> may 17, 2016

Are art works and cultural products destined only to be consumed? Are they not instead intended for indefinite circulation from person to person? [1]

The economic activity of non-commercial operators,
or the Sudbury model

From May 3 to 7, 2016, the Galerie du Nouvel Ontario (GNO) invited some 30 artists from the francophone minority communities and indigenous collectives to the 5th edition of the Fair of Alternative Arts of Sudbury (FAAS5) titled « Abricadabri ». The FAAS is one of the two components of the Sudbury Biennial, the other being the Salon du livre du Grand Sudbury (a French book fair). The GNO received some funds from the Market Access Strategy for Official Language Minority Artists and Arts Organizations (funds managed by the Canada Council) an initiative in the context of the Roadmap for Canada’s Official Languages, to invite a delegation of performance art presenters from Québec and Canada (Moncton, Montréal, Rouyn-Noranda, Gatineau, Saguenay, North-Bay, Calgary, Regina and Vancouver).

A meeting of performance art presenters focused on the various marketing strategies used to attract and renew audiences in the specific context of public intervention art. The discussion led the group to a few sub-questions: who is the audience of the FAAS? Is it a laboratory or an exhibition, or both?

The issue of market access discussed by the performance art presenters played itself out, in the field, as relations were forged between the invited artists challenged to complete new works over the course of the festival – in this case, a temporary shelter occupying a parking space – and the presenters. The economic action of artist-run centres occurs precisely in these sites of experimentation and networking, or, to adopt the lingo of performing arts, in this “showcase”.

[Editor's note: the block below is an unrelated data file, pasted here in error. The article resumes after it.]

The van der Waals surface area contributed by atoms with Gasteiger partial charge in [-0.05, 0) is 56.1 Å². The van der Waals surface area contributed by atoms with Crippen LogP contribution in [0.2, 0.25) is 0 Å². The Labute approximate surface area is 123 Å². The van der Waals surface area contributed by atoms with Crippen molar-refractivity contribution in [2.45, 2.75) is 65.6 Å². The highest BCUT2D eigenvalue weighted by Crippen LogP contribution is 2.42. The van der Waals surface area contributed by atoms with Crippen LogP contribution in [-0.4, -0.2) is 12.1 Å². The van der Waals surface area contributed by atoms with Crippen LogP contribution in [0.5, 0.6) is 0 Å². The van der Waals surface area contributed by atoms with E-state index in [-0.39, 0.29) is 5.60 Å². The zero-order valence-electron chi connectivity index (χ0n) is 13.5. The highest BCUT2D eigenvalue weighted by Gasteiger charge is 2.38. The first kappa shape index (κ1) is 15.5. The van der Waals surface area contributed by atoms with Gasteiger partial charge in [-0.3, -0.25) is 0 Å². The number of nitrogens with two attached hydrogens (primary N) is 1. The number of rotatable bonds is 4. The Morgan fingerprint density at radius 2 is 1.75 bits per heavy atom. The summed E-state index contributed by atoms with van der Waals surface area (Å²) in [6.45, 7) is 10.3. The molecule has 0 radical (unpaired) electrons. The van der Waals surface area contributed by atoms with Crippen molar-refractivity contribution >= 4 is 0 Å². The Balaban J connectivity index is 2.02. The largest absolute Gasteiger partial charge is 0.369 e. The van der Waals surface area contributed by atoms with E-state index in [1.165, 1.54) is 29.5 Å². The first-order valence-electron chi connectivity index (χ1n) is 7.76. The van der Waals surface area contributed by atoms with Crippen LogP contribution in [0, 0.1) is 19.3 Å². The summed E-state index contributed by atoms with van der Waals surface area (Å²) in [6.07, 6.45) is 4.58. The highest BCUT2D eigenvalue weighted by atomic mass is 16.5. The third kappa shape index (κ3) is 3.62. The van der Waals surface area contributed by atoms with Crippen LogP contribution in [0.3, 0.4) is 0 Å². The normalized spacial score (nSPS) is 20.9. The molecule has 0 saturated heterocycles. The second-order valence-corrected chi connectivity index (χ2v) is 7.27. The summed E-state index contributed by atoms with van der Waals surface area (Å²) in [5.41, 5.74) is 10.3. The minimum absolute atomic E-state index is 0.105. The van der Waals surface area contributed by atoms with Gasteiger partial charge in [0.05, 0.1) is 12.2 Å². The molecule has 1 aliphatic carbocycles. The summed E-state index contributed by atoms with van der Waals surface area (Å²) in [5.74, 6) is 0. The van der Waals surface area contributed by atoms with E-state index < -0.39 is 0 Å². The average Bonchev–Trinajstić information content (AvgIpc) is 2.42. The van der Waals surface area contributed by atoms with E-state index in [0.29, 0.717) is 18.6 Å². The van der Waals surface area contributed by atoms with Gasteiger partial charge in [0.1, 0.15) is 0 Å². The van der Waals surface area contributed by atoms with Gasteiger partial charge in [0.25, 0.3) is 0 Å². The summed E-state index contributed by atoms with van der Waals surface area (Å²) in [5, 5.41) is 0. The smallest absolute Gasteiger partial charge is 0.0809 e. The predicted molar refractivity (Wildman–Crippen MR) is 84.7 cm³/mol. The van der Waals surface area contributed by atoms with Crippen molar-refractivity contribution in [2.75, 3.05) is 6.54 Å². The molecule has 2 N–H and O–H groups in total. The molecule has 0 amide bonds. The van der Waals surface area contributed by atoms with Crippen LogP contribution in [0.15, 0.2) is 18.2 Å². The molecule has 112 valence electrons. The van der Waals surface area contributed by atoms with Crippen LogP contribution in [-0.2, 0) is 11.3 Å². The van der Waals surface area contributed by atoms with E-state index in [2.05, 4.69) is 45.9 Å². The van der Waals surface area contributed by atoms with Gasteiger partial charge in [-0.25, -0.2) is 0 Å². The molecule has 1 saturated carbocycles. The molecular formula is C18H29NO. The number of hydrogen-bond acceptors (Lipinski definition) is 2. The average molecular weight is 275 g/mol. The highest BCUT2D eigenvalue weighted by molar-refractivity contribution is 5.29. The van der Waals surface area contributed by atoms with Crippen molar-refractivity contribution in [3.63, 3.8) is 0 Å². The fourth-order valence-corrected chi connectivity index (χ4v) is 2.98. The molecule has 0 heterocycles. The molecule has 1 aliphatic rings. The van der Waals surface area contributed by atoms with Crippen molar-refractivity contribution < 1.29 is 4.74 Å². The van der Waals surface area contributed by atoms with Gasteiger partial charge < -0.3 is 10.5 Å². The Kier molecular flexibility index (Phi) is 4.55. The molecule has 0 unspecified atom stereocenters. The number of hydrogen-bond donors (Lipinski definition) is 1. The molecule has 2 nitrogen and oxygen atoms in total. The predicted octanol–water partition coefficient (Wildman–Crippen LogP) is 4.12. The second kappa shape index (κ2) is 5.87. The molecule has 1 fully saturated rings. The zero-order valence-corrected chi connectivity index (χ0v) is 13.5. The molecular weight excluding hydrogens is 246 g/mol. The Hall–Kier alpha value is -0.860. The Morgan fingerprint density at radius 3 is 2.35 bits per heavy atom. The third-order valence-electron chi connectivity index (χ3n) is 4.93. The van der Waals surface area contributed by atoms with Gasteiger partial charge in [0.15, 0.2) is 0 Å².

Temporary communities created during events such as the FAAS offer the unique conditions needed for the professional development of artists of all generations in an ambiance conducive to the ongoing formation of identity, through peer exchange, and the validation of new practices, via the commission of critical essays; these dimensions of artistic creation appear to be consistent with the priorities of Canada Council’s Strategic plan for 2016-2021 including striving for equity in support for indigenous and official language minority community artists across all regions, experimentation, stimulating new operating models, and promoting national and international market access.

Anne Bertrand, Director


[1] Guy Bellavance et al., Introduction to « La participation culturelle en mutation : Cosmopolitisme, jeunesse et nouvel environnement numérique » colloquium, Culture Montréal, 2011.
> interviews, videos, quotes

The Fair of Alternative Art of Sudbury is a key element in Franco-Ontarian culture. It helps to show how a cultural milieu that takes charge of itself can innovate, invent and serve as a hotbed for an entire community of professional artists, who have no reason to envy their colleagues in larger metropolitan centres. The FAAS is a flagship cultural event and, in our opinion, should serve as a model for all minority communities who are active in literature, visual arts, dance or film.

Serge Murphy, Rien à vendre, retrospective publication of FAAS 4.
> what's happening in our network?

Future meetings in the network

The Regroupement des centres d'artistes autogérés du Québec (RCAAQ) is hosting its annual members’ forum June 3rd at Action art actuel, in Saint-Jean-sur-Richelieu; this year’s forum will feature a presentation by Amber Berson titled « Feminism, Administrative Practices and Utopian Methodology in Artist-Run Centres » followed by a discussion.